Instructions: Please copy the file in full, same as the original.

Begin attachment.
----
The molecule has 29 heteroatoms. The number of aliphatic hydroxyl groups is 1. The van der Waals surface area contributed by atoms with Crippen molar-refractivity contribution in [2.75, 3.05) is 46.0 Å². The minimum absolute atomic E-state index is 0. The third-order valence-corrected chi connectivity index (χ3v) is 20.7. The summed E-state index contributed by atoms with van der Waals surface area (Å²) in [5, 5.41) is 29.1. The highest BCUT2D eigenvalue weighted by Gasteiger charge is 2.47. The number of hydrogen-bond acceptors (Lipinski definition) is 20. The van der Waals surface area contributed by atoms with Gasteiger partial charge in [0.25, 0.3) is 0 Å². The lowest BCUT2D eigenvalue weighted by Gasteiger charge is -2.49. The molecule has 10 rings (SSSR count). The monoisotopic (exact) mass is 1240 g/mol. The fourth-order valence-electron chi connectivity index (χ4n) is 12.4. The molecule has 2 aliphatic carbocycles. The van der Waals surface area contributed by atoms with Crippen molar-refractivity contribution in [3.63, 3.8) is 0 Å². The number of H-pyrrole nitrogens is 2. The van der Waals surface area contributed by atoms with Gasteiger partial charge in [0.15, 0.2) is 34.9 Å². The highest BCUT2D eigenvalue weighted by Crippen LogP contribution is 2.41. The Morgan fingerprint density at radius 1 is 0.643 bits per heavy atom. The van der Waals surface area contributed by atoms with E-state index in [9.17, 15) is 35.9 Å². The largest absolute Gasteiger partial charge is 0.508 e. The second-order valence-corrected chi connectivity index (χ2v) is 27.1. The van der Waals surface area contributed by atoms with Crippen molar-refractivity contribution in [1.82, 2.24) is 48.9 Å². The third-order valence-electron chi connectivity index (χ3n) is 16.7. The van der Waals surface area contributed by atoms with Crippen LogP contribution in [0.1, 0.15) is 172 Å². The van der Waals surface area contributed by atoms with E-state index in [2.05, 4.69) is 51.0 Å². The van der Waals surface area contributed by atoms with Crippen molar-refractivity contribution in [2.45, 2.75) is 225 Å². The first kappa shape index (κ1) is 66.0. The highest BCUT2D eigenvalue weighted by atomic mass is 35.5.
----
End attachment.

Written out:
The molecule has 29 heteroatoms. The number of aliphatic hydroxyl groups is 1. The van der Waals surface area contributed by atoms with Crippen molar-refractivity contribution in [2.75, 3.05) is 46.0 Å². The minimum absolute atomic E-state index is 0. The third-order valence-corrected chi connectivity index (χ3v) is 20.7. The summed E-state index contributed by atoms with van der Waals surface area (Å²) in [5, 5.41) is 29.1. The highest BCUT2D eigenvalue weighted by Gasteiger charge is 2.47. The number of hydrogen-bond acceptors (Lipinski definition) is 20. The van der Waals surface area contributed by atoms with Gasteiger partial charge in [0.25, 0.3) is 0 Å². The lowest BCUT2D eigenvalue weighted by Gasteiger charge is -2.49. The molecule has 10 rings (SSSR count). The monoisotopic (exact) mass is 1240 g/mol. The fourth-order valence-electron chi connectivity index (χ4n) is 12.4. The molecule has 2 aliphatic carbocycles. The van der Waals surface area contributed by atoms with Crippen molar-refractivity contribution in [3.63, 3.8) is 0 Å². The number of H-pyrrole nitrogens is 2. The van der Waals surface area contributed by atoms with Gasteiger partial charge in [0.15, 0.2) is 34.9 Å². The highest BCUT2D eigenvalue weighted by Crippen LogP contribution is 2.41. The Morgan fingerprint density at radius 1 is 0.643 bits per heavy atom. The van der Waals surface area contributed by atoms with E-state index in [9.17, 15) is 35.9 Å². The largest absolute Gasteiger partial charge is 0.508 e. The second-order valence-corrected chi connectivity index (χ2v) is 27.1. The van der Waals surface area contributed by atoms with Crippen molar-refractivity contribution in [1.82, 2.24) is 48.9 Å². The third-order valence-electron chi connectivity index (χ3n) is 16.7. The van der Waals surface area contributed by atoms with Crippen LogP contribution in [0.1, 0.15) is 172 Å². The van der Waals surface area contributed by atoms with E-state index in [2.05, 4.69) is 51.0 Å². The van der Waals surface area contributed by atoms with Crippen molar-refractivity contribution in [2.45, 2.75) is 225 Å². The first kappa shape index (κ1) is 66.0. The highest BCUT2D eigenvalue weighted by atomic mass is 35.5.